Dozens of species lost to science have been rediscovered thanks to a pioneering program. The task now is to keep them
Eight new “wild and whimsical” lost species from around the world have claimed a spot in Re:wild’s top 25 most wanted list. It’s part of the organization’s Search for Lost Species program – a Guinness World Record quest to find and protect species lost to science.
The eight replace those that have been rediscovered since the project began in 2017. Among them: the Jackson’s climbing salamander, spotted again in Guatemala in 2017; the Fernandina Galápagos tortoise, rediscovered in 2019; and the silverback chevrotain (main image, above), which was filmed in Vietnam in 2019.
“When we launched, we didn’t know if anyone would rediscover one of the wild animals on our most wanted list,” said Barney Long, senior director of conservation strategies at Re:wild. “Each new rediscovery has reminded us that we can find hope in even the most unlikely of situations and that these stories of neglected – yet fascinating – species can be a powerful antidote to despair.”
The eight species added to the list include the Colombian oily catfish; the Cuban dwarf hutia, a guinea pig-like rodent lost since 1937; and the blind white salamander, last seen in Texas in 1951.
Long said he hopes the new additions (listed below) will inspire conservationists and citizen scientists around the world to join in the research.
Officially, lost species are those that have been lost to science for at least 10 years – and often much longer. The most searched list is a subset of more than 2,200 species lost that Re:wild has compiled in collaboration with the International Union for Conservation of Nature. Fortunately, between 2017 and 2020, some 67 species from the expanded list have been rediscovered.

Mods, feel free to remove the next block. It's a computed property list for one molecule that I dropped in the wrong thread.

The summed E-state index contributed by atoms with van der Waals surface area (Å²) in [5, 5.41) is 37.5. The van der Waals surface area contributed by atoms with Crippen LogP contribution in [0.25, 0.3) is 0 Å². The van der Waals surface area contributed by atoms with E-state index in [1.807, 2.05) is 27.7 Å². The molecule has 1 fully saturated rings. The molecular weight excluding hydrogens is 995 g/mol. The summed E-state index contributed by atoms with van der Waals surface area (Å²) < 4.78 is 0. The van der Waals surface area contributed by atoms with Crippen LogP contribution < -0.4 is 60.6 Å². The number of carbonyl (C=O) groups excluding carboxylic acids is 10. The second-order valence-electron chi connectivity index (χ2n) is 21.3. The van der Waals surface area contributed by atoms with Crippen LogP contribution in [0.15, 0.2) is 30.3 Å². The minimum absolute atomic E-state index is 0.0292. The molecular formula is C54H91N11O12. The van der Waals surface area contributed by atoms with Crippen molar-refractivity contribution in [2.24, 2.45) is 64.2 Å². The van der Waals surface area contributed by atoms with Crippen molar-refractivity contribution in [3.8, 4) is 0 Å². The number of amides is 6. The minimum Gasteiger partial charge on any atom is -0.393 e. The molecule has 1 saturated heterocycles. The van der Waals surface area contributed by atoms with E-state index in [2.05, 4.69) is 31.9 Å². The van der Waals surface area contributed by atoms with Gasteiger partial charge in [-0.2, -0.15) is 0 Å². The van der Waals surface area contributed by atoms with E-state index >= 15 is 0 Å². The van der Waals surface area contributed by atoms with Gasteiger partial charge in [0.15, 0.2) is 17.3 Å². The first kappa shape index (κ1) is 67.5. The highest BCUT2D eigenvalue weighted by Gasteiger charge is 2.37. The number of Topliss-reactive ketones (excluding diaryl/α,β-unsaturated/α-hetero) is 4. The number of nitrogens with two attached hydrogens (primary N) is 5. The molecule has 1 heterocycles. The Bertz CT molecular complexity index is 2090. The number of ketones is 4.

The Jackson’s climbing salamander was rediscovered in Guatemala in 2017. Credit: World Land Trust
“The successful rediscovery of lost species is the first step towards preventing the extinction of these often forgotten species,” Long said. “Once a species has been found, conservationists can begin to answer critical questions about the size and health of its populations, threats to its survival, and solutions for its conservation and recovery. “
Re:wild has also launched a list of lost legends: species whose rediscoveries are at best considered distant and whose extinctions may be recent, but which persist in the collective imagination of society. This list includes the Australian Tasmanian tiger; the Costa Rican golden toad; and the Yangtze River dolphin in China.
In 2020, the program received a Guinness World Record for “most ‘lost species’ researched by a conservation project”.
The eight new features of Re:wild
The world’s only freshwater catfish with rings of fatty tissue wrapped around its body, described as “the closest fish a fish can get to the Michelin Man”. Lost since: 1957.
A small, insect-loving, ground-dwelling mammal known locally as ‘Yefuli’. Lost since: 1890.
A guinea pig-like rodent that may have left suspicious droppings for researchers on the case. Lost since: 1937.
A bird with a haunting cry often compared to the sound of a flute or the notes of an organ. Lost since: 2007.
A blind salamander living in underground aquifers in Hays County, Texas. Lost since: 1951.
An elusive spider that builds horizontal traps and clappers to score dates. Lost since: 1931.
Although not really very big, this mushroom has quite a scientific name (Austroomphaliaster nahuelbutensis) and can represent its own genus. Lost since: 1988.
A mysterious species of tree that has eluded scientists for nearly two centuries. Lost since: 1838.
Main image: A silverback chevrotain caught on camera. Credit: SIE/GWC/LEIBNIZ-IZW/NCNP
Illustration: Alexis Rockman